Dear, guys – welcome back to Letters From Liz!
My name is Liz, and I have Social Anxiety Disorder; I mention this at least twice a month on my blog, don’t look so surprised. What does that look like you might ask? Well, it started out as a fear of traveling on public transportation, then as a fear of leaving my house, and although I’ve been getting better at managing it, there are some things I don’t think I’ll ever get good at. Yes, that means my mother is still the person in my life making important appointments for me. Yes, I cannot order my own food over the phone. And yes, I still get anxious interacting with people.
So how does one person with SAD live their lives in a social matter? Well, it’s different for every case.
Some people are more outspoken than others, while some are just extremely afraid of human interaction and feel most comfortable being by themselves. I like to believe I am in the middle: I enjoy my alone time way too much to the point I forget to socialize every once in a while, and when I do, I pretty much become okay with interaction.
My biggest struggle in life, though, is friendships. I don’t have many of them.
You see, my social anxiety has a hard time believing that long-distance friendships can work and that it’s not awkward to keep in touch with people you don’t see on a regular basis. I don’t tend to lose friends because I want to, it happens because not everyone is going to understand how SAD works for you, and that’s fine; you can’t make people understand why it’s hard to keep in touch. Also, my social anxiety tends to make me look like a shitty person because I’m not a consistent person with people. What I mean by that is I could have a whole conversation with you at the moment just because I’m comfortable, but if you catch me at a time where my anxiety is absolutely through the fucking roof, I’ll talk to you like you’re a stranger again. This type of scenario happened a lot during my college and grad school days, simply because semesters come and go and you may not ever see them again… until you guys take another class together again. My point being is that friendships are still the trickiest thing for me to understand.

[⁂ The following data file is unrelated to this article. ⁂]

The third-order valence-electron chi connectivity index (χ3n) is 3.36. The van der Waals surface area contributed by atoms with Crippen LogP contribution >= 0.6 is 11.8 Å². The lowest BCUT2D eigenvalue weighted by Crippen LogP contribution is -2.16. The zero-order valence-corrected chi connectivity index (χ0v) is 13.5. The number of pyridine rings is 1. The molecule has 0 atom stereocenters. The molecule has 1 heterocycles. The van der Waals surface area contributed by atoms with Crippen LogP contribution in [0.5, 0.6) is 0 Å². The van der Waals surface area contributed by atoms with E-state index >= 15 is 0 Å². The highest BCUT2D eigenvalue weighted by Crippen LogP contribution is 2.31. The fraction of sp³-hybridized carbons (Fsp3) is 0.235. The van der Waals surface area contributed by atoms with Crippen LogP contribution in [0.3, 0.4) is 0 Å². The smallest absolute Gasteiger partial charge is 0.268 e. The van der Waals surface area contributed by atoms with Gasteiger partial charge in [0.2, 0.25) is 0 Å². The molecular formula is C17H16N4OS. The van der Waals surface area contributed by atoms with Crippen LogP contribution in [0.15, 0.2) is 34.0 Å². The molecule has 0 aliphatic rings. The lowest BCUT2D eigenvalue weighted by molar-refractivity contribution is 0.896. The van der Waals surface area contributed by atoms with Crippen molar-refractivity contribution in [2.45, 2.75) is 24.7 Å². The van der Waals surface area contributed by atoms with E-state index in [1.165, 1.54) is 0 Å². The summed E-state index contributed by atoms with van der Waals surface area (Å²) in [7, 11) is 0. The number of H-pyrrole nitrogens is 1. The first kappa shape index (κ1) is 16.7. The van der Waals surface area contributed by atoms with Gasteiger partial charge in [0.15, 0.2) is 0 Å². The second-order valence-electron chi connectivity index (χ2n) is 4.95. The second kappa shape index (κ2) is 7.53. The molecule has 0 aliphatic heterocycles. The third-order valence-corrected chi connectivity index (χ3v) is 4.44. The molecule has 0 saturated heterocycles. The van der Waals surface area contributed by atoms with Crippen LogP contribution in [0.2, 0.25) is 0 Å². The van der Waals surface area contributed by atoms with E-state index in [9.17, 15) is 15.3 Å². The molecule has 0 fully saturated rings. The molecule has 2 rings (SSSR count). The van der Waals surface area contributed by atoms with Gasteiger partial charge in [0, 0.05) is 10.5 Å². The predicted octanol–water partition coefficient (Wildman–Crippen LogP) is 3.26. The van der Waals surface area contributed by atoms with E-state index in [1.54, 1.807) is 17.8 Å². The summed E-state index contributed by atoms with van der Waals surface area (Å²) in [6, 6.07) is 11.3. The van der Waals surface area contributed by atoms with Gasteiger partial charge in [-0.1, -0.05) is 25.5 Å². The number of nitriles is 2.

So, how do you keep friends while having SAD? It also depends on the person who has it.
For me, I don’t have many friends because I just have major trust issues with people and I’m super overprotective with myself around new people who want to become friends with me. I don’t mind being cordial with acquaintances that have the same agenda as me, but when I feel like someone actually wants to be my friend, I shut down and I run away. Maybe that’s due to my trauma, maybe it’s SAD; who knows?
But the friends I keep (aka my partner and college friend that now lives across the damn east coast) must understand how SAD works for me. With that comes communication and agreements, really, that sometimes I’m going to be a shitty friend because of SAD but for the most part, I will be absolutely loyal to you as a friend. I always use my friend, Tori, as an example of someone who gets it; we may not see each other for a while and we may only do some text message check-ins every once in a while, but she knows that keeping in touch is extremely uncomfortable for me at times, and she understands that I order to help me be comfortable, the atmosphere stays the same. In other words, we both grew up since our days in college Acting, but the vibe our friendship has never left. And as with my partner, well, there’s a whole set of other things that play a role when you are involved with someone romantically.
The most important thing I am learning as a person with SAD is that people don’t know that they are truly signing up to become friends with two people instead of one. Anxiety, especially on a clinical level, is really living your life as a Jekyll and Hyde. One of them is truly you, the quirks and smiles and the relatable, likable side that likes to socialize and be around people, but then there’s the other side, her name is Anxietina, that truly wants to keep you all for herself and have control of the body that you both live in. You don’t have to be a person with depression or anxiety to completely understand the duality, but recognize that someone with SAD struggles with this other entity every single day. I know I do.
I may not be the greatest example of a person with a social life that has SAD, but I know there are so many people out there who are the leader of their friend groups and still deal with some levels of social anxiety. As someone with SAD, we always want to be able to be social with other people; what’s the fun of just being by yourself all of the time? We just have a harder time with some areas of life than others, and that’s okay.
So, what is the ultimate guide to friendship, told by a person with SAD?
There is none.
It’s about being able to challenge your anxiety, as well as respect it in order for others to respect it. Not every friend will, and not every time will you be able to challenge your anxiety, but hey – that’s the beauty of learning and growth.
Also, it’s about remembering to be yourself.